Recently in Reviews
For its annual visit to the BBC Proms at the Royal Albert Hall, Glyndebourne brought its new production of Rossini's Il barbiere di Siviglia, an opera which premiered 200 years ago.
‘A caprice written with the point of a needle’: so Berlioz described his opera Béatrice and Bénédict, which pares down Shakespeare’s Much Ado About Nothing to its comic quintessence, shorn of the sub-plots, destroyed reputations and near-bloodshed of Shakespeare’s original.
‘This is the way the world ends. Not with a bang but a whimper.’ It is, perhaps, a line quoted too often; yet, even though it may not have been entirely accurate on this occasion, it came to my mind. Its accuracy might be questioned in several respects.
Central City Opera celebrated the 60th anniversary of The Ballad of Baby Doe with a hip, canny, multi-faceted new production.
Someone forgot to tell Central City Opera that it would be difficult to fit Puccini’s (usually) architecturally large Tosca on their small stage.
A cast worthy of Bayreuth made for an unforgettable Wagnerian experience at
the Sommer Festspiele in Baden-Baden.
Loving attention to the highest quality was everywhere evident in Des Moines Metro Opera’s Manon.
Des Moines Metro Opera had (almost) all the laughs in the right places, and certainly had all the right singers in these meaty roles to make for an enjoyable outing with Verdi’s masterpiece
With the thermometers reaching boiling point, there’s no doubt that summer has finally arrived in London. But, the sun seems to have been shining over the large marquee in Holland Park all summer.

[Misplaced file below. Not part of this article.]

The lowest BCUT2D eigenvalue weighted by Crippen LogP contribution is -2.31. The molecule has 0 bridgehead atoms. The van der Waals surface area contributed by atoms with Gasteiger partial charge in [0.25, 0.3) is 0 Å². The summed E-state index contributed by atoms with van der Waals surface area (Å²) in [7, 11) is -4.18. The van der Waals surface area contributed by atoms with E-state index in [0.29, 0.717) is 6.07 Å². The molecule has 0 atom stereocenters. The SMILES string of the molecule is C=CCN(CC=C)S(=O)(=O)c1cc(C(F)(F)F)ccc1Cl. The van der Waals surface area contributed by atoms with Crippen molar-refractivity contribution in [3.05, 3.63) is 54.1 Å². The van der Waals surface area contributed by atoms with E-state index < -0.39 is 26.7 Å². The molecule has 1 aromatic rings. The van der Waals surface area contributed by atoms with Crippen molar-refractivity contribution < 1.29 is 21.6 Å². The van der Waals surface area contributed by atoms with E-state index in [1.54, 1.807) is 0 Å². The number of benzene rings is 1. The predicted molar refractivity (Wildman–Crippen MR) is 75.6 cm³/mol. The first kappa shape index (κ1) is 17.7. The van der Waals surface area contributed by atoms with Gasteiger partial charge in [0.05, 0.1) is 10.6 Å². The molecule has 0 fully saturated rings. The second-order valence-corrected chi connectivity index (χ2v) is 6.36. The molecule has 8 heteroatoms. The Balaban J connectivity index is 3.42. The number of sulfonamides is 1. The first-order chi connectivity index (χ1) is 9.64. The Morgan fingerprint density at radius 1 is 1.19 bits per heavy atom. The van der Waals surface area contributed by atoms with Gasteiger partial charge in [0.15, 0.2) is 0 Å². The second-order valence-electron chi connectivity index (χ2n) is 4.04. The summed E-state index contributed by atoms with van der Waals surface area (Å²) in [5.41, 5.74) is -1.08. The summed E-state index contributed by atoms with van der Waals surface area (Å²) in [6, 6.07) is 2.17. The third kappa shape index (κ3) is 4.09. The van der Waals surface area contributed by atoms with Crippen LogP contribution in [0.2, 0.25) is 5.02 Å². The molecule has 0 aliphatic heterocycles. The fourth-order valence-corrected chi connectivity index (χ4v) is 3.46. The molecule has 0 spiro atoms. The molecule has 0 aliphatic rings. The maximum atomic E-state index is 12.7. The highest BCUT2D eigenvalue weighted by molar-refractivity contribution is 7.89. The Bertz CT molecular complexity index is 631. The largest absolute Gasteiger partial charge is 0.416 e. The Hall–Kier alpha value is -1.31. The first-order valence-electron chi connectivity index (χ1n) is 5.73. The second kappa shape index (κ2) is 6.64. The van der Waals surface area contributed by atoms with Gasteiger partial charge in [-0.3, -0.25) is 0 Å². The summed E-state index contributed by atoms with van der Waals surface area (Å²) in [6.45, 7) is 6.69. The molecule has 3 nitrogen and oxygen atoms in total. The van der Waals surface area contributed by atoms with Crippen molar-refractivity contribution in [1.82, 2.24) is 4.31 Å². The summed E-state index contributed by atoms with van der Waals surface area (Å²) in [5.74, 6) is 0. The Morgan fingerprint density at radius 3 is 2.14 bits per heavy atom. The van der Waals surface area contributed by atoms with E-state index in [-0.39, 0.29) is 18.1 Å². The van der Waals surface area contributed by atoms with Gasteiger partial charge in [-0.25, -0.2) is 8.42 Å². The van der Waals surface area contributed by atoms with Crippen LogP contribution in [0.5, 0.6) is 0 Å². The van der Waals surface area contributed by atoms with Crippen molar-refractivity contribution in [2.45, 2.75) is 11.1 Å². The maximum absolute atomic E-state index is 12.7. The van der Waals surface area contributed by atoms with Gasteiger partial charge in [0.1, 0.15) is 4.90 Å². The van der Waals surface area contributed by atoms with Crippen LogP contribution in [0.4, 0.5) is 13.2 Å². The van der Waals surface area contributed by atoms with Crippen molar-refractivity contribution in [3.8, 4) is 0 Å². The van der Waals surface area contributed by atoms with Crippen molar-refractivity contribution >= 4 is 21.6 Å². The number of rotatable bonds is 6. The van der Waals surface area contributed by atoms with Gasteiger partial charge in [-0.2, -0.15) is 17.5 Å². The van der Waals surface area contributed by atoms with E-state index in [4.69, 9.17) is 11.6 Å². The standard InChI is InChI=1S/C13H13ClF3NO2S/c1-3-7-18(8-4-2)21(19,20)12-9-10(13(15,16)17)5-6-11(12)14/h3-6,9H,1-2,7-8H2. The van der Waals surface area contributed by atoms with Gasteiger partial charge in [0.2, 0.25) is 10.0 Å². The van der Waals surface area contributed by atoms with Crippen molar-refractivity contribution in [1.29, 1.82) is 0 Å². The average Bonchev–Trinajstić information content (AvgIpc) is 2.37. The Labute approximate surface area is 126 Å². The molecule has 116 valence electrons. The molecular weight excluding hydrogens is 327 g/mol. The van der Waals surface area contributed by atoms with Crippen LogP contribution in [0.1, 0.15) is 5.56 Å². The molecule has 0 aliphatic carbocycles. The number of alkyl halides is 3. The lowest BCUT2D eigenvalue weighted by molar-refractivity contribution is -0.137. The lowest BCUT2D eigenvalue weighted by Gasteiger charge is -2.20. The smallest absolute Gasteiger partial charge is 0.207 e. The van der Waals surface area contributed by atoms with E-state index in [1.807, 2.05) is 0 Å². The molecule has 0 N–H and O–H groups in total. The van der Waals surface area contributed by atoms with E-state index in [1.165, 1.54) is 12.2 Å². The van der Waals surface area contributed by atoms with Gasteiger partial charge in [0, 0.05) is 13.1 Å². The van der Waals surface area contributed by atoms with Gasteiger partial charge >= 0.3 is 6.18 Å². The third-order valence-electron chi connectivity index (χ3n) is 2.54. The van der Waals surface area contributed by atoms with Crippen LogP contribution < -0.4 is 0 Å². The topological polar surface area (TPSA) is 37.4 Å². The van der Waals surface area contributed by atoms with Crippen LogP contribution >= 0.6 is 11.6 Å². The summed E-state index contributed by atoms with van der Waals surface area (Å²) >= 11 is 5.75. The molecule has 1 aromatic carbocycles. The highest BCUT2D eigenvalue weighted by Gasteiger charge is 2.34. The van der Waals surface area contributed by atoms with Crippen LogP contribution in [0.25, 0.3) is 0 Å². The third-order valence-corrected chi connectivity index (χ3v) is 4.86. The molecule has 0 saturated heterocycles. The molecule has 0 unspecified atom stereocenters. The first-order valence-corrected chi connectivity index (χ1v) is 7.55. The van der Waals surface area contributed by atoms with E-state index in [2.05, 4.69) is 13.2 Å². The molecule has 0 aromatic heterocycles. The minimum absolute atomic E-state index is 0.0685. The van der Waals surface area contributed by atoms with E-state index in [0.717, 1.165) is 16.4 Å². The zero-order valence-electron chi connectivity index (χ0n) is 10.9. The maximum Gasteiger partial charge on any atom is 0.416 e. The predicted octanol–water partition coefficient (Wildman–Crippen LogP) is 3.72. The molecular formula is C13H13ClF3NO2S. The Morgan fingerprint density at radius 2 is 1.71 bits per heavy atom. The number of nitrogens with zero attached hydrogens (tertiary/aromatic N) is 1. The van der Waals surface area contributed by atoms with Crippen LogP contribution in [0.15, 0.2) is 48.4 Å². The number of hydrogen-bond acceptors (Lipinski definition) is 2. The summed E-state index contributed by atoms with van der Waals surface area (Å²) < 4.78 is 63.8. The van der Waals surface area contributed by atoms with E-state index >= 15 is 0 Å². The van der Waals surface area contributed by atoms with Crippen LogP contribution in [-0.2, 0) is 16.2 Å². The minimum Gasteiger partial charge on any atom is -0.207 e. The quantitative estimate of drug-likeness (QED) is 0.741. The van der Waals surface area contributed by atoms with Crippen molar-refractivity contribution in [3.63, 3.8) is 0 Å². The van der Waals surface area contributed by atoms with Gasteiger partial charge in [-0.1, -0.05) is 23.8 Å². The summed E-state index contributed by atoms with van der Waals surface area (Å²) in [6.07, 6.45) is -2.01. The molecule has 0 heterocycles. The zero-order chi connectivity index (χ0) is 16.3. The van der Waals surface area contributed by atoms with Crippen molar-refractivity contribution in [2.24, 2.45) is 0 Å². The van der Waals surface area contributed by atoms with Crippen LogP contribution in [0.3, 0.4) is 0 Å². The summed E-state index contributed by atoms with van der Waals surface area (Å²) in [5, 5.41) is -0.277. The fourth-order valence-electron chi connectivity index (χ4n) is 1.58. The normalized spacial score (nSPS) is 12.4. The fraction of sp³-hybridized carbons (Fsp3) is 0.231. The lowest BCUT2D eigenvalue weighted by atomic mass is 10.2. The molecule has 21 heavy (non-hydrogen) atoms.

J.S. Bach’s cerebral Art of the Fugue in Aix, Verdi’s massive Requiem in Orange, Ibn al-Muqaffa’ ‘s fable of the camel, jackal, wolf and crow, Sophocles’ blind Oedipus Rex and the Bible’s triumphant Psalm No. 150 in Aix.
The champagne corks popped at the close of this year’s Jette Parker Young Artists Summer Performance at the Royal Opera House, with Prince Orlofsky’s celebratory toast forming a fitting conclusion to some superb singing.
Bryn Terfel is making a habit of performing Russian patriarchs at the Proms.
What happens when just everything about an operatic performance goes joyously right?
Two years ago, the well-established Des Moines Metro Opera experimented with a 2nd Stages program, with performances programmed outside of their home stage at Simpson College.
What to make of the unannounced decision to open this concert with the Marseillaise? I am sure it was well intended, and perhaps should leave it at that.